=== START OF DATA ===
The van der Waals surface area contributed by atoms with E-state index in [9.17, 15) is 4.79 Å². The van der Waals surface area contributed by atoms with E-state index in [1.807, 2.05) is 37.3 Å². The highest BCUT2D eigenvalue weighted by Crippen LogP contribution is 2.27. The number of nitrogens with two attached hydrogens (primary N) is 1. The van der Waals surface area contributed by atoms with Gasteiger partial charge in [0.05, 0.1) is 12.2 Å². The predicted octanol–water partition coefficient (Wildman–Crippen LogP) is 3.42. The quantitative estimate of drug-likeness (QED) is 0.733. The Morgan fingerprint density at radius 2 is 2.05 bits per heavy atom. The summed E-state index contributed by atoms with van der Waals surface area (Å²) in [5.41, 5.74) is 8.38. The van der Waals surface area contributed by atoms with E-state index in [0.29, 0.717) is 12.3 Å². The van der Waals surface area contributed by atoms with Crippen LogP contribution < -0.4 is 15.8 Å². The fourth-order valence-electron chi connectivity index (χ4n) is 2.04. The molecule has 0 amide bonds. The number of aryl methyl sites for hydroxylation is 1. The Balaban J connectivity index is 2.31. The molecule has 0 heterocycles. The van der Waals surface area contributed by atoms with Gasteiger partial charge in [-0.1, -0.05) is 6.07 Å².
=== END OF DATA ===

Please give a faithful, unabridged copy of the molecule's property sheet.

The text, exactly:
The van der Waals surface area contributed by atoms with E-state index in [9.17, 15) is 4.79 Å². The van der Waals surface area contributed by atoms with E-state index in [1.807, 2.05) is 37.3 Å². The highest BCUT2D eigenvalue weighted by Crippen LogP contribution is 2.27. The number of nitrogens with two attached hydrogens (primary N) is 1. The van der Waals surface area contributed by atoms with Gasteiger partial charge in [0.05, 0.1) is 12.2 Å². The predicted octanol–water partition coefficient (Wildman–Crippen LogP) is 3.42. The quantitative estimate of drug-likeness (QED) is 0.733. The Morgan fingerprint density at radius 2 is 2.05 bits per heavy atom. The summed E-state index contributed by atoms with van der Waals surface area (Å²) in [5.41, 5.74) is 8.38. The van der Waals surface area contributed by atoms with E-state index in [0.29, 0.717) is 12.3 Å². The van der Waals surface area contributed by atoms with Crippen LogP contribution < -0.4 is 15.8 Å². The fourth-order valence-electron chi connectivity index (χ4n) is 2.04. The molecule has 0 amide bonds. The number of aryl methyl sites for hydroxylation is 1. The Balaban J connectivity index is 2.31. The molecule has 0 heterocycles. The van der Waals surface area contributed by atoms with Gasteiger partial charge in [-0.1, -0.05) is 6.07 Å².